Nature: Carniverous pitcher plants



Wildlife happenings come when you least expect them. I am always looking as I move about our island.

This week I was driving to town over Long Hill one day when I noticed a medium-sized bird fly up from the side.

Its belabored flight caught my attention for it was carrying something heavy in its talons. Fortunately I was able to really get a good view and it turned out to be a broad-winged hawk trying to get airborne with a snake that it had just caught in the roadside ditch. I could clearly see the snake hanging from the talons under the bird.

Broad-winged hawks are smallish hawks that make their nests in the woods. I had one living near my driveway for many years. They are known to like eating snakes. One day in Manset I got a close look at one in the roadside ditch as it caught the snake and then had to really struggle to get air borne with the snake wiggling and trying to get away. The hawk succeeded.

Just seeing birds is often enough to keep bird watchers happy, but seeing them going about their daily lives and catching their favorite foods can be exciting. This was!

The broad-winged hawk is hardly larger than a crow and it seeks out cold-blooded prey. They are very fond of frogs and crayfish as well as snakes.

In the fall, thousands of these small hawks gather together to form what is called a “kettle” and they fly to Central America.

There is a mountain in Pennsylvania called Hawk Mountain. where you can sit on the mountain top and watch them migrate. Thousands of bird watchers climb the mountain in the fall to do this, for it is an impressive sight.

A friend living on a lake watched this past week as an eagle stalked a tiny black duck. Crows ganged up on the eagle protesting loudly. The eagle backed off as more birds, including terns living at the lake, joined in the protest. The duckling survived that encounter.

Everyone has to eat, so you really can’t blame the eagle for doing what eagles do. I read in the Somes Meynell Facebook report this week about the loons nesting there once again. A young black duckling stays close to the loons these days as protection and the loons don’t seem to mind.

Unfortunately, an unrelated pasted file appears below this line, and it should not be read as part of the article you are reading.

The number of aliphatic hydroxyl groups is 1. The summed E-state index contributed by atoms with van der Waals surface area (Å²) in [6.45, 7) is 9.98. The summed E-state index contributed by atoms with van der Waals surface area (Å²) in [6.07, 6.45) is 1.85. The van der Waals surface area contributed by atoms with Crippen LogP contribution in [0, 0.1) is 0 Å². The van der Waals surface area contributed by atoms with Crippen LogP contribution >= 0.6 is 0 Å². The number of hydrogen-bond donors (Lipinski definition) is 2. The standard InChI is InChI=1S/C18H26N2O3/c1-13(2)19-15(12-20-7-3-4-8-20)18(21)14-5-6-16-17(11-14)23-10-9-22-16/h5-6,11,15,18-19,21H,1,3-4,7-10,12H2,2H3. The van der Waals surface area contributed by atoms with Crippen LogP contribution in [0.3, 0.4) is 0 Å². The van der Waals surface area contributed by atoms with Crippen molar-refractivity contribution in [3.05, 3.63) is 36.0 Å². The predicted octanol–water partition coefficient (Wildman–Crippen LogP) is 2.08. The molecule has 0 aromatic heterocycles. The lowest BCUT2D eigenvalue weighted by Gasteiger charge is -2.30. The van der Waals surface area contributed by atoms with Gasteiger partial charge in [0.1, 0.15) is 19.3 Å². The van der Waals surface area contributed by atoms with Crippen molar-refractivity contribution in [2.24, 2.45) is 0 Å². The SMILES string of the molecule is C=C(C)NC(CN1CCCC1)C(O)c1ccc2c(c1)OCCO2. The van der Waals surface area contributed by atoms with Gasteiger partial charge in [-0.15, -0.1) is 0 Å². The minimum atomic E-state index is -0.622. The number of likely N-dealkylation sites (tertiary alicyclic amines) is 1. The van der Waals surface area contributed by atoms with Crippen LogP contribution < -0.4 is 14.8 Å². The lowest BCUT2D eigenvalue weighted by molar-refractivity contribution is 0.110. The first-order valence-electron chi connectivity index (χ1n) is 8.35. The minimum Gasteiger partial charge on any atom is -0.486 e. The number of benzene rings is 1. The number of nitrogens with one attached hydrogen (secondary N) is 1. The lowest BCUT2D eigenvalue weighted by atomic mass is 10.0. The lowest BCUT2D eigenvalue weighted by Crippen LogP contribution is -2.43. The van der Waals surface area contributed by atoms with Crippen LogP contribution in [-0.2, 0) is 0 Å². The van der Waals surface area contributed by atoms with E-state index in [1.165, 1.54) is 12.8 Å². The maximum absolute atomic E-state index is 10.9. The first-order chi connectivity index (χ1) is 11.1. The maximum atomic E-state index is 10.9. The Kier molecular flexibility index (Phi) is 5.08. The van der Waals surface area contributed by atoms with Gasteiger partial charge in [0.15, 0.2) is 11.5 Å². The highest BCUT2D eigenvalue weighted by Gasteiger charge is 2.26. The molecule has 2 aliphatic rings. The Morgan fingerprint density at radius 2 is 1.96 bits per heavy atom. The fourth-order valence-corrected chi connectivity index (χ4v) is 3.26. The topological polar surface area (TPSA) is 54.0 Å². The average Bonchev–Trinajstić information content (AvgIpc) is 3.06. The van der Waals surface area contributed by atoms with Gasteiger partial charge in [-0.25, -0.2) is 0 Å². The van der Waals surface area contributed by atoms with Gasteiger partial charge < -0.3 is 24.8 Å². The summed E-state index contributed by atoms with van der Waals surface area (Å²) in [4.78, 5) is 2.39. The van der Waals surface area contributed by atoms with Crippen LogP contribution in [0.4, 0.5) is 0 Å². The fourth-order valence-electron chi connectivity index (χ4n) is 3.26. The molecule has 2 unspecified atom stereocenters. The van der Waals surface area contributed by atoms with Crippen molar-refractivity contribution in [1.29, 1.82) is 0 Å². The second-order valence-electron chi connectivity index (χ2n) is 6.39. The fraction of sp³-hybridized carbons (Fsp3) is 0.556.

There are a few birds that deliberately lay their eggs in some other bird’s nest so they will be raised. The cowbird is one of these birds. If the adoptive parent is smaller than the cowbird the large youngster gets all the food and rightful young in the nest die. Cowbirds do not make their own nests.

I hope you’ve all gotten out to see the pitcher plants in bloom this month. They are one of this island’s carnivorous plants and are quite interesting. The tall, reddish purple blossoms of the pitcher plant stick up above the sphagnum bogs all over this island. Many are easily visible from the road.

At the base of the plant is a large, green hollow pitcher-like leaf containing a watery liquid that contains plant enzymes. The raw meat appearance and decaying odor of the plant attracts insects to come and quench their thirst, but once inside the insects find escape impossible.

The footing is insecure and the bristly hairs of the leaf point downward preventing insects from climbing out. The plant seems to have more need of nitrogen compounds than most flowers, so it gets these compounds from the decaying insect bodies.

The pitcher plant blossom is striking in color and shape and the leafs are very different from other plants. In all respects it is an interesting native plant on this island. Don’t miss seeing it.

Mud flats are good for seeing shorebirds now. I had a note from a friend who saw dowitchers this week. Shorebirds are sometimes hard to recognize in the fall, but birds like the dowitcher are not too bad.

This shorebird has a bill twice the length of its head so this is a good feature to notice. Look for these birds on muddy shores and estuaries as they search for food. There are two kinds of dowitchers, the short billed dowitcher that is more apt to found near a fresh water pond, and the long billed dowitcher more likely found along the salt water.

It’s the bill that determines which bird it is. The birds have the ability of being able to open the bill at the tip just a little bit when they are probing in the mud and grabbing a morsel. Woodcocks can also do that.

Have your binoculars with you when you go looking for dowitchers and other shorebirds, as such birds are not always easy to identify.

Listen for loons calling on our lakes these summer evening. I find it a haunting, beautiful sound just right for a Maine lake. When out in a kayak or canoe on one of our lakes don’t try to get too close to them even if they will permit it, for that stresses them. Be respectful and give them space. Enjoy the natural world around you here on Mount Desert Island.

Send any questions, photos or observations to [email protected] or call 244-3742.

Ruth Grierson

Ruth Grierson

Columnist
Send any questions or observations to [email protected] or call 244-3742.

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